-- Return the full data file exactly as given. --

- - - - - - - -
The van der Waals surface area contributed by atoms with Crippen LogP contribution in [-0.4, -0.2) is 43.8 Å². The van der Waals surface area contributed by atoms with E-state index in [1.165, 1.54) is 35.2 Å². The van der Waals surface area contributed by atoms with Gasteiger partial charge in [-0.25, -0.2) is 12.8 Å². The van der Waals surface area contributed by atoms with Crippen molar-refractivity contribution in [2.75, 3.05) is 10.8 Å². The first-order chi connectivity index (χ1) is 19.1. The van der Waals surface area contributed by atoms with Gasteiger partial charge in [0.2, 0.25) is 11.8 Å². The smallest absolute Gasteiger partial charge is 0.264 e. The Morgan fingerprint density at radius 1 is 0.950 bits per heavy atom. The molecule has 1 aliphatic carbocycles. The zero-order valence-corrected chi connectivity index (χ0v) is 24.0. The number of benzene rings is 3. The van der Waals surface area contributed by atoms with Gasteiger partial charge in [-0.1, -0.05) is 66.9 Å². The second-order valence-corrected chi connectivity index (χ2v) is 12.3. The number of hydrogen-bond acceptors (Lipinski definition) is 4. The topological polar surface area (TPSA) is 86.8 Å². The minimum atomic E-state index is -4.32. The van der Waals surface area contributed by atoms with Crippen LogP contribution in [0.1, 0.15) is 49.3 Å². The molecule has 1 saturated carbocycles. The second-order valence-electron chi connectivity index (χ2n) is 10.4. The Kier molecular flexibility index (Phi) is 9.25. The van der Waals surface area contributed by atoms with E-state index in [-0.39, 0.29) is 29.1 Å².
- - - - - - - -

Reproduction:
The van der Waals surface area contributed by atoms with Crippen LogP contribution in [-0.4, -0.2) is 43.8 Å². The van der Waals surface area contributed by atoms with E-state index in [1.165, 1.54) is 35.2 Å². The van der Waals surface area contributed by atoms with Gasteiger partial charge in [-0.25, -0.2) is 12.8 Å². The van der Waals surface area contributed by atoms with Crippen molar-refractivity contribution in [2.75, 3.05) is 10.8 Å². The first-order chi connectivity index (χ1) is 19.1. The van der Waals surface area contributed by atoms with Gasteiger partial charge in [0.2, 0.25) is 11.8 Å². The smallest absolute Gasteiger partial charge is 0.264 e. The Morgan fingerprint density at radius 1 is 0.950 bits per heavy atom. The molecule has 1 aliphatic carbocycles. The zero-order valence-corrected chi connectivity index (χ0v) is 24.0. The number of benzene rings is 3. The van der Waals surface area contributed by atoms with Gasteiger partial charge in [-0.1, -0.05) is 66.9 Å². The second-order valence-corrected chi connectivity index (χ2v) is 12.3. The number of hydrogen-bond acceptors (Lipinski definition) is 4. The topological polar surface area (TPSA) is 86.8 Å². The minimum atomic E-state index is -4.32. The van der Waals surface area contributed by atoms with Crippen LogP contribution in [0.1, 0.15) is 49.3 Å². The molecule has 1 saturated carbocycles. The second-order valence-electron chi connectivity index (χ2n) is 10.4. The Kier molecular flexibility index (Phi) is 9.25. The van der Waals surface area contributed by atoms with E-state index in [-0.39, 0.29) is 29.1 Å².